Hutch and Chantel run afoul of the man in front of whose house they have parked, leading to a gunfight in Jones's neighborhood that takes out the two assassins. Agent Cooper awakens in the hospital, coherent and having all of Doug's memories. He also is given one of the rings needed to pull Cooper back into the Black Lodge and asks a favor of the one-armed man in the Lodge. Cooper asks Bud for help and he calls upon the Mitchum brothers to get his family protected and out to Washington. Diane, having received a text from Cooper, visits Director Cole's room where she steels herself to kill Cole, Preston, and Rosenfeld. Instead, she tells the trio about Cooper's visit twenty-two years ago (three years after Agent Cooper disappeared). Diane tells the agents that Cooper grilled her about F.B.I. investigations, raped her, and took her to an old gas station (the one where Bob lived) before she confesses to sending Cooper the coordinates. When she tries to draw a gun on the agents, Preston and Rosenfeld shoot at her, but she moves with superhuman speed and disappears. Diane, the manufactured version, returns to the Black Lodge where she self-destructs in front of Phillip Gerard. Agent Cooper leaves the Jones family at the casino and tells them that Dougie will return.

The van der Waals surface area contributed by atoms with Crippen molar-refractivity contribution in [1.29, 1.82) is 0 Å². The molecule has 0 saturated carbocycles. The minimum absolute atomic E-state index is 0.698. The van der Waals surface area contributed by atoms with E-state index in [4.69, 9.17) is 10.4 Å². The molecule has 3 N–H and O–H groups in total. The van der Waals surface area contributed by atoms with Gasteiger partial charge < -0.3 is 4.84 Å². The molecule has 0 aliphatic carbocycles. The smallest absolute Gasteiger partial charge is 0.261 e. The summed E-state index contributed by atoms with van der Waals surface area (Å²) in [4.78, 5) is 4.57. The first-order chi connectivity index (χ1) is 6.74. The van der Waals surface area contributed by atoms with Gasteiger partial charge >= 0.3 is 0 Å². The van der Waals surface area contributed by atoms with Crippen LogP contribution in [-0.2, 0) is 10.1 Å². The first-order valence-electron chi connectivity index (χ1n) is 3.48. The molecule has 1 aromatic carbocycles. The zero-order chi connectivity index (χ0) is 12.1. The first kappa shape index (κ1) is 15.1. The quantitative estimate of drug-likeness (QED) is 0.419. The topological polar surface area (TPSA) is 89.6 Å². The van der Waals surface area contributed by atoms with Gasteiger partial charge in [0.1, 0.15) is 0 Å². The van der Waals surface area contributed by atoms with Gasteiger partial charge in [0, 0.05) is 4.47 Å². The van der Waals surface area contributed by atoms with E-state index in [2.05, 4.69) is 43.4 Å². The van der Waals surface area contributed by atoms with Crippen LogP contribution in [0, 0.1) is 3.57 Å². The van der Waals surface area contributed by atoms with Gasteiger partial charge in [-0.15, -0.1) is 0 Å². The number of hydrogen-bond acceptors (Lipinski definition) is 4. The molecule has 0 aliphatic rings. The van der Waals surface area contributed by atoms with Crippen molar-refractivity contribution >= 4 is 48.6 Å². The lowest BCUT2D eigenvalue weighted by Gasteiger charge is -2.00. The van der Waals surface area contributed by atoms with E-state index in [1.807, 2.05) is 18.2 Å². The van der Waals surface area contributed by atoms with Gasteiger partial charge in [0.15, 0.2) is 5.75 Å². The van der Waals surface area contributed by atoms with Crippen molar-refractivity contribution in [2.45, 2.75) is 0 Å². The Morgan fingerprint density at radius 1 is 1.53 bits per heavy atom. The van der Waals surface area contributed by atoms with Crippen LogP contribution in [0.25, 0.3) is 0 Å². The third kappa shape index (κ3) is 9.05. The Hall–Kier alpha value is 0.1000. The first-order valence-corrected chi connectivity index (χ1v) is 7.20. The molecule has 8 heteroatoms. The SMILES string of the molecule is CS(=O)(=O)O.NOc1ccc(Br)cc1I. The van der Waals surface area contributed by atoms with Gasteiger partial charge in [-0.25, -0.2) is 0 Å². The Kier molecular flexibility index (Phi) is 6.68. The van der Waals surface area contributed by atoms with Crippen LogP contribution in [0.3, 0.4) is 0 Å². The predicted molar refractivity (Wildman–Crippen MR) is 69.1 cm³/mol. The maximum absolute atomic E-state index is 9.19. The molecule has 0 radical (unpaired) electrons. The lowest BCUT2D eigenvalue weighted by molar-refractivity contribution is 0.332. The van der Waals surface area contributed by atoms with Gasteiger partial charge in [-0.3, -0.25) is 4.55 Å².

The dual nature of Dale Cooper and Doug Jones is not satisfactorily explained in "The Return Part 16." Philip Gerard has a "seed" needed to make another artificial Dale Cooper (the seed is shown in "The Return Part 16" and it was the result of Dougie, having been teleported to the Black Lodge, blowing up there). But why Dale Cooper, now fully mentally restored in Doug Jones's body (the shock last episode apparently worked) has all of Dougie's memories is a bit of a mystery and is somewhat unsatisfying to watch. The fact that Agent Cooper has all of Doug's memories make it convenient and easy for him to leave the hospital and get on a plane, but it is frustrating to invest in the belief that it is fully Agent Cooper who is now back. The inclusion of Diane as a manufactured individual makes Agent Cooper's request to Phillip Gerard make sense even within "The Return Part 16" and one almost has to wonder if David Lynch had figured out by this point in filming (or even the writing process) that viewers would not remember the finer details of Dougie's destruction about a dozen episodes prior.